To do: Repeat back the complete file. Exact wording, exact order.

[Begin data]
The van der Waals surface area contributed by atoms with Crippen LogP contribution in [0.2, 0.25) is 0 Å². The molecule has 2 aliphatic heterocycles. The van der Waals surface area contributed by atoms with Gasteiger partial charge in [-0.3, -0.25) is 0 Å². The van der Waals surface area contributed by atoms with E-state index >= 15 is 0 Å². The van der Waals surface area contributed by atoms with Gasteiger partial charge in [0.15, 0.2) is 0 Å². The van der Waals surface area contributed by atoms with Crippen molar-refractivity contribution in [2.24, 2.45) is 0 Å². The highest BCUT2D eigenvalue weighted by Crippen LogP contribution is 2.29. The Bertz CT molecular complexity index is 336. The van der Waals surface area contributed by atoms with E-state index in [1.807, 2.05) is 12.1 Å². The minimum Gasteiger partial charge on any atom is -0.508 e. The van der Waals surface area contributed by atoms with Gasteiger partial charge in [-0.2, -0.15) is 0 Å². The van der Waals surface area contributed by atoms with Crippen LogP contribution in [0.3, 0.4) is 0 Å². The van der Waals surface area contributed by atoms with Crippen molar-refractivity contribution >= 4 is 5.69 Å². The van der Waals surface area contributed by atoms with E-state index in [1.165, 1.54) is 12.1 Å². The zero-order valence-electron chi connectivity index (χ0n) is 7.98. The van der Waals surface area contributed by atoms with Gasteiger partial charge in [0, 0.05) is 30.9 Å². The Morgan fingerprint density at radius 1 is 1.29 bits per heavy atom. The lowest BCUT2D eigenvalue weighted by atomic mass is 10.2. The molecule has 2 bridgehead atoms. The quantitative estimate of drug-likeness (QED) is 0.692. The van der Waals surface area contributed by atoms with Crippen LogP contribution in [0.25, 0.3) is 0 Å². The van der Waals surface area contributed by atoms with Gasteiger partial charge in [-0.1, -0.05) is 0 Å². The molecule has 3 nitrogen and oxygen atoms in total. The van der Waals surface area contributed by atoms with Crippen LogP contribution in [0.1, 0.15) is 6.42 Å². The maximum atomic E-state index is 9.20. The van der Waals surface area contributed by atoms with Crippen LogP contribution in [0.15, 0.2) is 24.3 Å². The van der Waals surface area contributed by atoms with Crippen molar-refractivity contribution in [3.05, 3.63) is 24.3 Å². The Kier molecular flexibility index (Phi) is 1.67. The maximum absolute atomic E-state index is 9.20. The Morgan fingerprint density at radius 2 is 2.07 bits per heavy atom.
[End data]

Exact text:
The van der Waals surface area contributed by atoms with Crippen LogP contribution in [0.2, 0.25) is 0 Å². The molecule has 2 aliphatic heterocycles. The van der Waals surface area contributed by atoms with Gasteiger partial charge in [-0.3, -0.25) is 0 Å². The van der Waals surface area contributed by atoms with E-state index >= 15 is 0 Å². The van der Waals surface area contributed by atoms with Gasteiger partial charge in [0.15, 0.2) is 0 Å². The van der Waals surface area contributed by atoms with Crippen molar-refractivity contribution in [2.24, 2.45) is 0 Å². The highest BCUT2D eigenvalue weighted by Crippen LogP contribution is 2.29. The Bertz CT molecular complexity index is 336. The van der Waals surface area contributed by atoms with E-state index in [1.807, 2.05) is 12.1 Å². The minimum Gasteiger partial charge on any atom is -0.508 e. The van der Waals surface area contributed by atoms with Gasteiger partial charge in [-0.2, -0.15) is 0 Å². The van der Waals surface area contributed by atoms with Crippen LogP contribution in [0.3, 0.4) is 0 Å². The van der Waals surface area contributed by atoms with Crippen molar-refractivity contribution >= 4 is 5.69 Å². The van der Waals surface area contributed by atoms with E-state index in [1.165, 1.54) is 12.1 Å². The zero-order valence-electron chi connectivity index (χ0n) is 7.98. The van der Waals surface area contributed by atoms with Gasteiger partial charge in [0, 0.05) is 30.9 Å². The Morgan fingerprint density at radius 1 is 1.29 bits per heavy atom. The lowest BCUT2D eigenvalue weighted by atomic mass is 10.2. The molecule has 2 bridgehead atoms. The quantitative estimate of drug-likeness (QED) is 0.692. The van der Waals surface area contributed by atoms with Crippen LogP contribution in [0.25, 0.3) is 0 Å². The van der Waals surface area contributed by atoms with Gasteiger partial charge in [-0.1, -0.05) is 0 Å². The molecule has 3 nitrogen and oxygen atoms in total. The van der Waals surface area contributed by atoms with Crippen LogP contribution in [0.1, 0.15) is 6.42 Å². The maximum atomic E-state index is 9.20. The van der Waals surface area contributed by atoms with Crippen LogP contribution in [0.15, 0.2) is 24.3 Å². The van der Waals surface area contributed by atoms with Crippen molar-refractivity contribution in [3.05, 3.63) is 24.3 Å². The Kier molecular flexibility index (Phi) is 1.67. The maximum absolute atomic E-state index is 9.20. The Morgan fingerprint density at radius 2 is 2.07 bits per heavy atom.